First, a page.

tip for disking

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Dave (69 lo-boy)
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tip for disking

Postby Dave (69 lo-boy) » Mon May 08, 2006 7:41 pm

While over at an old friends house the other day when he was disking the garden I noticed a drag board on the back of his disk that was doing a great job of leveling the ground behind the disk.
Maybe this is common knowlege, but to this dummy it was a revelation, for those like me who need a clue here is a picture of the one I made for my Cub Loboy, it does a good job of knocking down the furrows the disk leaves.
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Postby Bigdog » Mon May 08, 2006 7:48 pm

Dave - we never ran a disk without a small drag behind it as I grew up. Those of us raised on a farm would be familiar with this. For those who were not - you just helped a lot of them work their gardens.
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Postby Super A » Tue May 09, 2006 7:01 am

For those who build a drag board, I would suggest a design that allows it to float like Dave's. If you have it locked "rigid" it will drag a lot of dirt and really eat up horsepower.

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Postby Psycho » Tue May 09, 2006 8:38 am

Revelation to this New Yorker!

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Postby Rudi » Tue May 09, 2006 8:55 am

Dave:

Hmmmmm :!: Another idea for my disc harrow... might save using the spring harrow, although I doubt it for this year... I need to do some major re-levelling.

I see that you treated it with what.. Mr. Getty's premium 10W30 :?: :?: :!: :shock: :arrow: :wink: :lol:
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Postby Merlin » Tue May 09, 2006 6:15 pm

This post got me thinking. I haven't read anything about row shapers. After making up the rows, put a row shaper under the tractor and smooth the rows out smooth as glass and round also. I always use one.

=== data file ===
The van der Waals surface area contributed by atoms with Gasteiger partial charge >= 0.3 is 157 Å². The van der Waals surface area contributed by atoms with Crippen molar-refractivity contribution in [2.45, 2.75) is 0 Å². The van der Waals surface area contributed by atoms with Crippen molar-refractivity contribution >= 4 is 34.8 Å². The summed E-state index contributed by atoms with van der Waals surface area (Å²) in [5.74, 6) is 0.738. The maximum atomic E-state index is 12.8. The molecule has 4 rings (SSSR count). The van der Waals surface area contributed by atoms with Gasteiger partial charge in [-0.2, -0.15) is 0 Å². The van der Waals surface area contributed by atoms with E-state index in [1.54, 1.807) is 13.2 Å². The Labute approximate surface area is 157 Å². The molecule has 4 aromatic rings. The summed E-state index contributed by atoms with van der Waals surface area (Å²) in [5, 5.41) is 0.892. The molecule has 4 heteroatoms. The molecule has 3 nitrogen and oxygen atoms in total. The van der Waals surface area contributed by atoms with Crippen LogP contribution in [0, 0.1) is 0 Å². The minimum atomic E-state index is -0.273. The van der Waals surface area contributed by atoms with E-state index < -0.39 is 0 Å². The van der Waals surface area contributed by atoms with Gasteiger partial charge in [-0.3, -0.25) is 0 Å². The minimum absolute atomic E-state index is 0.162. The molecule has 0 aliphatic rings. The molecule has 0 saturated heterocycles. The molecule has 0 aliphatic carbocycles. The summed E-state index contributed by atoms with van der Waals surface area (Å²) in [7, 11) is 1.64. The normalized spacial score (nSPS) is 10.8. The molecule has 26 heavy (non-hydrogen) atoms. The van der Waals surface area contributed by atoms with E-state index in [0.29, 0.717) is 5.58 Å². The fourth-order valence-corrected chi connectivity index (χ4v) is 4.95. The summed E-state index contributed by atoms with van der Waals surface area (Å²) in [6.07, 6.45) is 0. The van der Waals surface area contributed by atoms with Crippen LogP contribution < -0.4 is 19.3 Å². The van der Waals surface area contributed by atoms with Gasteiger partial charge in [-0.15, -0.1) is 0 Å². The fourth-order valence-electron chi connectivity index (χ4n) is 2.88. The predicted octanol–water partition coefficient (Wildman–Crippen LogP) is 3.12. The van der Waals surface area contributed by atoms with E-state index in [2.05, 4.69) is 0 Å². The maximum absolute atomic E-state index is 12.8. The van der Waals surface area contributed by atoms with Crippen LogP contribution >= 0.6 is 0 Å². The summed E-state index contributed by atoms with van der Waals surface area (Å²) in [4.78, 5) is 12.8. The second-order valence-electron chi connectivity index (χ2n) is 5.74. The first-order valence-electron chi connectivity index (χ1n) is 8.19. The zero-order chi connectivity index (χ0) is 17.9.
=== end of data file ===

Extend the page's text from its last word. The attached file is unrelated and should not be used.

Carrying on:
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Postby beaconlight » Tue May 09, 2006 6:42 pm

Sounds as if we are getting into cultipackers.

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Postby George Willer » Tue May 09, 2006 7:56 pm

That device reminded me of the "planker" I haven't thought about for many years. We used one in the forties, and pulled it with horses. It's made from 4 to 6 planks nailed together with each succeeding plank nailed to the top of the previous one with the leading edge nailed over the top of the trailing edge of the preceeding one. Each plank rolls and smashes any clods in turn. The resulting surface can be very smooth. If it doesn't work well enough, weight can be added by simply shovelling dirt on it.
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Postby Merlin » Tue May 09, 2006 9:15 pm

This is me around 13 years old "boarding off rows". If we needed weight we would usually use as many sacks of fertilizer as it took to get it as smooth as desired. This board would do two rows at a time.

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Postby Jim Becker » Tue May 09, 2006 9:39 pm

After disking my garden this year, it needed some smoothig up (not to mention the clods that were still there). I chained a half-rotten pallet behind the Cadet. After running both lengthwise and crosswise, the garden was in much better shape.

I then towed the remainder of the pallet straight to the trash bin, where it was easily reduced to pieces that fit in the bin.

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Postby Super A » Wed May 10, 2006 7:21 am

Merlin wrote:This post got me thinking. I haven't read anything about row shapers. After making up the rows, put a row shaper under the tractor and smooth the rows out smooth as glass and round also. I always use one.


If the soil is sandy enough, I just set the hillers relatively straight so they don't throw quite as hard. Usually makes a fairly flat-topped row. If you are in heavy soil, it may not work as well.

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Postby Hengy » Wed May 10, 2006 7:57 am

George Willer wrote:That device reminded me of the "planker" I haven't thought about for many years. We used one in the forties, and pulled it with horses. <snip>


I recall the "planker" from the 70's and early 80's pulled behind my uncle's cub...made for very smooth soil that was GREAT for planting a lawn.

George Willer wrote:If it doesn't work well enough, weight can be added by simply shovelling dirt on it.


Another good set of "planker weights" would be me and my cousins when we were little. We had a blast being pulled around on the boards behind the tractor! You did have to watch out for the rusty nails sticking up from the boards, though!!! :shock: :shock: :shock: :shock: :shock:

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